We do not hold that exceptions need be so detailed as they were in the Kentucky West Virginia Gas Company case in order to qualify as "specific". It seems clear, however, that in its use of that word the statute reveals a legislative intent that something more than a perfunctory or general *408 objection be required in order to open up the report for review, and that only those aspects of the report that are specifically called into question may be reviewed. In this last respect, for example, an objection to the effect that Dr. Mitchell had failed to answer questions 1, 2, 3, 5 and 6 could not have constituted a "specific objection" against his answer to question 4.
Since the appointed physician would not estimate the relative contributions of the two causative factors, the Board's finding that they were equal is not an unreasonable conclusion. We are of the opinion, however, that the finding of occupational disability in a degree no greater than the percentage of functional impairment was unrealistic and clearly erroneous.
What Dr. Mitchell so aptly explained with regard to the distinction between "disability" and percentage of physical impairment has been recognized by this court on numerous occasions. See Congleton Brothers, Inc. v. Farmer, Ky., 399 S.W.2d 722, 723 (1966); Kilgore v. Goose Creek Coal Co., Ky., 392 S.W.2d 78, 80 (1965); Deby Coal Co. v. Caldwell, Ky., 383 S.W.2d 905, 906 (1964); Leep v. Kentucky State Police, Ky., 366 S.W.2d 729, 731 (1963); E. & L. Transport Co. v. Hayes, Ky., 341 S.W.2d 240, 241, 84 A.L.R.2d 1102 (1960). In its opinion and award the Board noted that Dr. Mitchell had stated the degree of existing disability "to be a temporary total disability for heavy manual labor as distinguished from a lesser (fifteen to twenty per cent) impairment for `ordinary living.'" He did not say directly and categorically that Profitt is presently 100% disabled for strenuous labor, but we agree that this was the only fair inference to be drawn from his testimony. Recall, for example, his recommendation of a "firm back support" and "light type of work" for the time being. Therefore, is not this also an unequivocal finding of the appointed physician and thus binding? We think it is.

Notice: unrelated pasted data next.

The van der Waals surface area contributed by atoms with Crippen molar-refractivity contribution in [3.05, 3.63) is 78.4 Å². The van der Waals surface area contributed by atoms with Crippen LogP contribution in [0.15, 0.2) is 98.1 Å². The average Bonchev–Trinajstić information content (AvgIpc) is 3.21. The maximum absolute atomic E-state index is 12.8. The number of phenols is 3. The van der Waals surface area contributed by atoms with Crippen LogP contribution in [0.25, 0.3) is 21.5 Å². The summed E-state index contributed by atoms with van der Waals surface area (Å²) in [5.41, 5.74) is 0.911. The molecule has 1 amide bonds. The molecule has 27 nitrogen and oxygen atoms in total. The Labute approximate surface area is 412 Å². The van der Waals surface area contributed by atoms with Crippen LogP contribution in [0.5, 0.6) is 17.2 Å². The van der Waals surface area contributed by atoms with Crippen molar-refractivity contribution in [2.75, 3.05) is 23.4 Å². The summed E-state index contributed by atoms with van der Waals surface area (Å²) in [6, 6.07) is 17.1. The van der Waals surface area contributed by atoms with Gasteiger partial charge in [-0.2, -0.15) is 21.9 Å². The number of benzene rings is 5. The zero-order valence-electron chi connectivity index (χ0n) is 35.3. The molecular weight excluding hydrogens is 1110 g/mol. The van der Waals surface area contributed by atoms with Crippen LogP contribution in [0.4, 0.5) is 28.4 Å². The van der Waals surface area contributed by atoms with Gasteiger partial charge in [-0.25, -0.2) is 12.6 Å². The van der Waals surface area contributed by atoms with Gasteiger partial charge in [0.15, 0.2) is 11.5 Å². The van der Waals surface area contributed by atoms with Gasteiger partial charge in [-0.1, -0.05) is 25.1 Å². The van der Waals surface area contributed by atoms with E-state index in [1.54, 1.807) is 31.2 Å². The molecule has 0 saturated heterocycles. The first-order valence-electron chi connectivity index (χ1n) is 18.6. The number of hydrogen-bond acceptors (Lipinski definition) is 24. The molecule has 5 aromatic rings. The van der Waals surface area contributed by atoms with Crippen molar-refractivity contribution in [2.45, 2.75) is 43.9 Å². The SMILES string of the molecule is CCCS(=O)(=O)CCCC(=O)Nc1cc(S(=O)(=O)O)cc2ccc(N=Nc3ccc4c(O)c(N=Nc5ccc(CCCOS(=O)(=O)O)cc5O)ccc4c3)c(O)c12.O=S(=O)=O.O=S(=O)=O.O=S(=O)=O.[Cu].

So, in terms of occupational disability plain logic leads to the conclusion that at the time the evidence in this case was closed the claimant was totally disabled from the performance of the only kind of work he was qualified to do. The prognosis was indefinite. Dr. Mitchell said that with time he might improve. Stated another way, in time he may be less than 100% disabled. It seems to us that this prospect, on the basis of the testimony, is not firm enough to warrant a lesser finding at this time, but is a contingency designed to be covered by the reopening provision of KRS 342.125(1).
In Kilgore v. Goose Creek Coal Company, Ky., 392 S.W.2d 78 (1965), the medical examiner appointed pursuant to KRS 342.121 estimated a coal miner's functional disability at 25% but did not indicate that he was physically unable to resume his usual work. We held that a 25% functional impairment, without further elaboration, was not necessarily translatable into a 100% occupational disability. In fact, the examining physician testified that whether the man could return to his former work "would depend on many other factors." By contrast, the situation here is comparable with Deby Coal Company v. Caldwell, Ky., 383 S.W.2d 905, 907 (1964), in that the physician's statement to the effect that the claimant's physical condition limits him to a "light type of work" admits of no other reasonable conclusion than that he is, for the time being at least, totally disabled.
We find the judgment of the circuit court to be correct in determining permanent total disability as a matter of law but erroneous in attributing it wholly to the injury. The Board's finding that the injury and the pre-existing condition were equal factors should stand.
The judgment is affirmed in part and reversed in part with directions that the cause be remanded to the Workmen's Compensation Board for entry of an award in conformity with this opinion.